mirroring rich local content (the legacy of a colonial culture).


Weir Schepisi et al have highly original cinematic visions - but not embracing local content since the 80's. Interestingly two ex-Dutchmen (Cox, de Heer) have been our most innovative directors in recent years. They are not fettered by the neocolonial cultural cringe.

But has an Australian film ever significantly influenced an overseas movie maker?
That's the real litmus test. Where are the specific locations in our feature films? The bush, generic suburbs or tourist shots abound. But few filmmakers have explored with loving detail the couleur locale of our major cities - like Scorsese explores New York, Truffaut Paris or Wilder LA. Our audiences continue to live vicariously through the cityscapes of others.

3. Original talented screenwriters who think cinematically and form a screenwriting community.

In the US of A screenwriters fall out of the trees and pump out over 60,000 spec scripts per year. Can Ozzywood transform us muffin-munching leather-jacketed scribblers into suffering and disciplined artists with 'cinematic brains'? A tall order, my friend.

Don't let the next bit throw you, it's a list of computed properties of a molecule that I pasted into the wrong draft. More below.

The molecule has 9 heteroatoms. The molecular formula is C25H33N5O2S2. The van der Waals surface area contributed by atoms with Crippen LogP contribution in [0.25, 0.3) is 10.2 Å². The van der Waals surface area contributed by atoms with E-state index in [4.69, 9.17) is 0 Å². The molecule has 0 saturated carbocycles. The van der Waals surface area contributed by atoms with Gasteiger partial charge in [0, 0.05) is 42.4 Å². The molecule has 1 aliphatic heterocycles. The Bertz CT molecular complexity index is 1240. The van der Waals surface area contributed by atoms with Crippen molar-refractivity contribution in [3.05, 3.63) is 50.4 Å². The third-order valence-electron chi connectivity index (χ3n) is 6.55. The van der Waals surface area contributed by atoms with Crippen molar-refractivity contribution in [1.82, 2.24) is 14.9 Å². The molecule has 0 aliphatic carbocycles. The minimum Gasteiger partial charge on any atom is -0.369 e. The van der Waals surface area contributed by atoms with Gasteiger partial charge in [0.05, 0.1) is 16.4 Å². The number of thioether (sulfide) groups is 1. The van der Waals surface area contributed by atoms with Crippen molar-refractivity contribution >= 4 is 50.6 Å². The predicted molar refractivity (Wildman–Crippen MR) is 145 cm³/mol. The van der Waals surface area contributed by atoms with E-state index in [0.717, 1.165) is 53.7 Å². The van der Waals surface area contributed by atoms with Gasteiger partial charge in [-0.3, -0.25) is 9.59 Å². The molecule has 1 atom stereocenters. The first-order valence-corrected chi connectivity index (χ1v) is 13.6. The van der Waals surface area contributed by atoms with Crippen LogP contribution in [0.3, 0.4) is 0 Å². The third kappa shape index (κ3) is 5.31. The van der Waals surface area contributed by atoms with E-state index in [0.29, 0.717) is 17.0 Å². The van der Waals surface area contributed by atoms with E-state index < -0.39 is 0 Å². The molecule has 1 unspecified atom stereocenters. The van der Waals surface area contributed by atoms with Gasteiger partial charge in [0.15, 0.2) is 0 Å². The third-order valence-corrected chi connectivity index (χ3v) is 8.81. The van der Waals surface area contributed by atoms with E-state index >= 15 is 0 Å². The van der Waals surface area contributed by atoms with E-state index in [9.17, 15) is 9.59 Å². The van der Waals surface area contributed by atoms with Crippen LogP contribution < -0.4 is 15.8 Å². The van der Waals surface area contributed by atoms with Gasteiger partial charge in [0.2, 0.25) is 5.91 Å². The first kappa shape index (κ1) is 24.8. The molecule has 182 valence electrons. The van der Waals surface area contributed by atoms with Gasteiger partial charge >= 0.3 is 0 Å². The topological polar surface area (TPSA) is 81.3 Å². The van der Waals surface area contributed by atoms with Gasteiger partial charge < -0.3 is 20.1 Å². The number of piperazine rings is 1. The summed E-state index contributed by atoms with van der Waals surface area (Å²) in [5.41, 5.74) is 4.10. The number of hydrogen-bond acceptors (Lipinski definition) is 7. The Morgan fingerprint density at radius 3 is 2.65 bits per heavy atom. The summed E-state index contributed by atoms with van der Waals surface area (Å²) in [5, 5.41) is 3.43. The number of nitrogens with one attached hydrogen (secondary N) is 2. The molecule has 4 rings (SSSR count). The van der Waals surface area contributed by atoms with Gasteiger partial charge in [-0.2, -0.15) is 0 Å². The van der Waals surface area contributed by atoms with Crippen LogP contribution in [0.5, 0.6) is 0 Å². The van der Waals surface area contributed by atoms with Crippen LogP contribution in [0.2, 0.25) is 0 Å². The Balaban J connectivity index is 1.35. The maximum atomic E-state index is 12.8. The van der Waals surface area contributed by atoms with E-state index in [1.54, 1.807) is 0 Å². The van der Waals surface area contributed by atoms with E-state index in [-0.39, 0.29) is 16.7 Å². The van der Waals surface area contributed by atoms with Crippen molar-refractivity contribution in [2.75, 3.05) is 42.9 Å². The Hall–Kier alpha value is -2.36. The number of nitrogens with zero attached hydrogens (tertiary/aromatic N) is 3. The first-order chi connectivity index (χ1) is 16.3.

4. A lack of uberpromoters like Harvey Weinstein or Jerry Bruckheimer.

Where's the cinematic counterpart of Harry Miller? Glenn Preusker ('Kenny') may be the only marketing genius we have.

5. An inability (in screenwriters, directors, producers and funders) to identify the potential movie stories with the right form for a compelling high concept cinematic narrative.

For example, the Ned Kelly story doesn't have the right structure for a movie (hence none of the Kelly films work). Other bushranger histories (e.g. Moonlight, Thunderbolt) have greater potential. Compare Cecil Holmes' 'Captain Thunderbolt' (1953) with, say, Mora's 'Mad Dog Morgan' or Jordan's 'Ned Kelly'. Which is the best movie of the three and why? Which one is closest to depicting the 'hero's journey'? Americans make movies, the British produce films, Europeans create cinema - we do features.